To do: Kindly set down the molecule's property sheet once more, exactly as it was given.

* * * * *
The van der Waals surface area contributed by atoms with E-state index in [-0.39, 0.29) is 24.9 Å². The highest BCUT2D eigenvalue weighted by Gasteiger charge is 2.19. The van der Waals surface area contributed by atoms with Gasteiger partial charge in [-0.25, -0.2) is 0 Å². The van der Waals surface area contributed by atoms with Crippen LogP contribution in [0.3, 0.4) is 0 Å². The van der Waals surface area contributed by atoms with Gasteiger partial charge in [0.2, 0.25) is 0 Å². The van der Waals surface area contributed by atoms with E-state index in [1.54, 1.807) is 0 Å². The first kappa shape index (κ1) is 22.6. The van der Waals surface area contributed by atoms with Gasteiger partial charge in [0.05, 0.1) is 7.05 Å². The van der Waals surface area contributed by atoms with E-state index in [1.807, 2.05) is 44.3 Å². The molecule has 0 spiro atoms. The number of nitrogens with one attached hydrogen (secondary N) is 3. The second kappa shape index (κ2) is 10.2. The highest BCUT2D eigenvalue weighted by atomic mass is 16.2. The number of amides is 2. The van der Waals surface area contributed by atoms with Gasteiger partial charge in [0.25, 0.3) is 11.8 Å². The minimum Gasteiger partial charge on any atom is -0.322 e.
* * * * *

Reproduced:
The van der Waals surface area contributed by atoms with E-state index in [-0.39, 0.29) is 24.9 Å². The highest BCUT2D eigenvalue weighted by Gasteiger charge is 2.19. The van der Waals surface area contributed by atoms with Gasteiger partial charge in [-0.25, -0.2) is 0 Å². The van der Waals surface area contributed by atoms with Crippen LogP contribution in [0.3, 0.4) is 0 Å². The van der Waals surface area contributed by atoms with Gasteiger partial charge in [0.2, 0.25) is 0 Å². The van der Waals surface area contributed by atoms with E-state index in [1.54, 1.807) is 0 Å². The first kappa shape index (κ1) is 22.6. The van der Waals surface area contributed by atoms with Gasteiger partial charge in [0.05, 0.1) is 7.05 Å². The van der Waals surface area contributed by atoms with E-state index in [1.807, 2.05) is 44.3 Å². The molecule has 0 spiro atoms. The number of nitrogens with one attached hydrogen (secondary N) is 3. The second kappa shape index (κ2) is 10.2. The highest BCUT2D eigenvalue weighted by atomic mass is 16.2. The number of amides is 2. The van der Waals surface area contributed by atoms with Gasteiger partial charge in [0.25, 0.3) is 11.8 Å². The minimum Gasteiger partial charge on any atom is -0.322 e.